Cast: Ayushmann Khurrana, Jitendra Kumar, Neena Gupta, Gajaraj Rao, Manu Rishi, Sunita Rajwar, Maanvi Gagroo
Director: Hitesh Kewalya
How far will you go for affection? Since days of yore, stories have played with that question. With two men as its darlings, Shubh Mangal Zyada Saavdhan now asks the equivalent. It frames its blows in humor, it takes the shield of a huge, tumultuous, somewhat disturbing and frequently superfluous family. In any case, its accomplishment lies not simply in going where Bollywood has not gone previously. It is in reliably depicting Kartik (Khurrana) and Aman (a brilliant Kumar, in his presentation film job) as only a couple, not ‘homo’ or ‘hetero’.
The two are as of now seeing someone we meet, a disappointingly uncomplicated one in the namelessness of enormous city Delhi. Closer home, Kartik’s dad has snapped ties with him after a sound whipping. Aman’s Allahabad family discovers the idea of their relationship not long after when his dad finds him kissing Kartik, and can’t quit hurling.
How do the Tripathis, one of the features of whose life is boarding the Vivah Special Express train en famille to a wedding, adapt to this disclosure?
Executive Kewalya, who composed Shubh Mangal Saavdhan highlighting Khurrana notably in the job of a man of the hour doing combating erectile brokenness, tosses a great deal at Kartik and Aman. The Tripathis use science, extortion, suicide, disgrace, even ceremonies where Aman is “slaughtered off” and “renewed” and, some savagery, to isolate the two. What Kewalya is attempting consistently however is to keep it light and foamy, with the standard bickerings, contradictions, discontents that mix in a huge family, spilling out at customary interims. Everything gets excessive now and again, with Aman and Kartik’s own story that necessary all the more fleshing out lost all the while. For one, they are differentiating characters (Kartik a heap of additional vitality, Aman slight and repressed), and it would have been pleasant to see them away from Aman’s tyrannical family, which fits a similar little UP town layout that is of late a Bollywood top pick.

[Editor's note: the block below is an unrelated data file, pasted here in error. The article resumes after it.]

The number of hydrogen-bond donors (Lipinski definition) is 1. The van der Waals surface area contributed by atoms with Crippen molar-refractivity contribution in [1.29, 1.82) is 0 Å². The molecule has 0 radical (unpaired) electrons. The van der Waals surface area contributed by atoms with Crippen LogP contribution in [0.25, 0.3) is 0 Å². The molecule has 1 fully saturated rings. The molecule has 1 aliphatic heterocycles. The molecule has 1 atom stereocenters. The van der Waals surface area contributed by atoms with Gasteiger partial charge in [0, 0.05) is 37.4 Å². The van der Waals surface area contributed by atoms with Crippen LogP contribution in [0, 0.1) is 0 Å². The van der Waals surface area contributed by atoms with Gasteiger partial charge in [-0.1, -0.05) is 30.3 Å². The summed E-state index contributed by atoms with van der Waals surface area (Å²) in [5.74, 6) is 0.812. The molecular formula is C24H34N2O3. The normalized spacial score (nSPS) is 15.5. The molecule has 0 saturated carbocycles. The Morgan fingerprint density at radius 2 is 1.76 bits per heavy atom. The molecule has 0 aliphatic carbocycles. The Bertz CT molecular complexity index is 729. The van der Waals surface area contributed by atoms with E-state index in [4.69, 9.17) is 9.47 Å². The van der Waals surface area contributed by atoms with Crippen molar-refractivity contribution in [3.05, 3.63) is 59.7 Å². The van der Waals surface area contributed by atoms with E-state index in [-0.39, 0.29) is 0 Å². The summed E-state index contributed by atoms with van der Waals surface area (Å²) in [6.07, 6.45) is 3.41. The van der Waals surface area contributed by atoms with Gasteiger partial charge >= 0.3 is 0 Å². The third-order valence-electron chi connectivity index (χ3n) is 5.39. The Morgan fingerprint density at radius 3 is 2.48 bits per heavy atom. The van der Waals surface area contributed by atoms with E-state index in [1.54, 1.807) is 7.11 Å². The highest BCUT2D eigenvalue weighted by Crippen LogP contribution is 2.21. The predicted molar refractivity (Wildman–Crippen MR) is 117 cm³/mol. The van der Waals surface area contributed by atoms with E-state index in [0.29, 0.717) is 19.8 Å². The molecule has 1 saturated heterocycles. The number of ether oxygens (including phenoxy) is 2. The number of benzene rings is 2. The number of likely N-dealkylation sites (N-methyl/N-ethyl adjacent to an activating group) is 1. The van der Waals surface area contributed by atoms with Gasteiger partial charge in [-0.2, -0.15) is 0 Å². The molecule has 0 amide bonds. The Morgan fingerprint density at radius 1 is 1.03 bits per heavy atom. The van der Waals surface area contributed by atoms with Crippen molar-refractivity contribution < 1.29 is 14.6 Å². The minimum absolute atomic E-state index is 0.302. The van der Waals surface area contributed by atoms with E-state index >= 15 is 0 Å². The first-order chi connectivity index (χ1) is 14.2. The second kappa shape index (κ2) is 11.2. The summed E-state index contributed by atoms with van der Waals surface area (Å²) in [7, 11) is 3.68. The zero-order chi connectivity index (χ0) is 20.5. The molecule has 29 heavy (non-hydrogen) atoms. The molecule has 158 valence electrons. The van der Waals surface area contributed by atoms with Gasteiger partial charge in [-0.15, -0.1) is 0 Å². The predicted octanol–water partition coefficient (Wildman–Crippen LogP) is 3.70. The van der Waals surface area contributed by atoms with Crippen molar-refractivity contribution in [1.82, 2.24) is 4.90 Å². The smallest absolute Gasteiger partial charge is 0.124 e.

Kewalya’s brilliant cast however causes everything to go down no problem at all. Neena Gupta has another victor as Aman’s mom, while Gajaraj Rao plays his dad who, in what could have been a decent touch, is a little league researcher behind a dark, “without germ” cauliflower assortment. The film winds up extending this topic of nature-versus science a piece excessively far, however Gupta and Rao who gelled so well in Badhai Ho stay a hoot. The long periods of friendship are noticeable in their continuous contentions, as is the manner by which she is his stone.
It’s through both of them that the film additionally investigates what is its most grounded topic: that of lonely love. Like others before them, and others sure to come after, they convey laments about an extraordinary somebody, and “what could have been”. Shubh Mangal Zyada Saavdhan doesn’t inspire these recollections with sharpness or outrage yet as one of those minutes that make up an actual existence.
It brings up other relevant issues, about married couples, fathers and children, moms and youngsters. At a certain point, Aman asks, “For what reason is that lone children are required to be legends? For what reason can’t a dad be for once?”
It’s especially glaring at that point how daze Shubh Mangal Zyada Saavdhan is to its ladies who are not moms or spouses. The three other ladies characters here are altogether pining for adoration or marriage in various degrees, with a physical incapacity played for barbarous giggles (it’s surprisingly that her ‘Goggle’ figures out how to transcend this basic framework of her character).
Simultaneously, the pursuit of affection is the thing that Shubh Mangal Zyada Saavdhan is about. Love that could spring between two men who look as ordinarily as Kartik and Aman (Khurrana is acceptable, yet Kumar is lamentably delicate; full checks to the previous for permitting the film to be such a great amount about the last mentioned). Love that at last ties families together, and appears in unforeseen ways. Love that goes past Romeo and Juliet, Shirin and Farhad, Jack and Jill, even Simran and Raj. Love that sees no shading/class, or the sex of the hand contacting help you into a running train.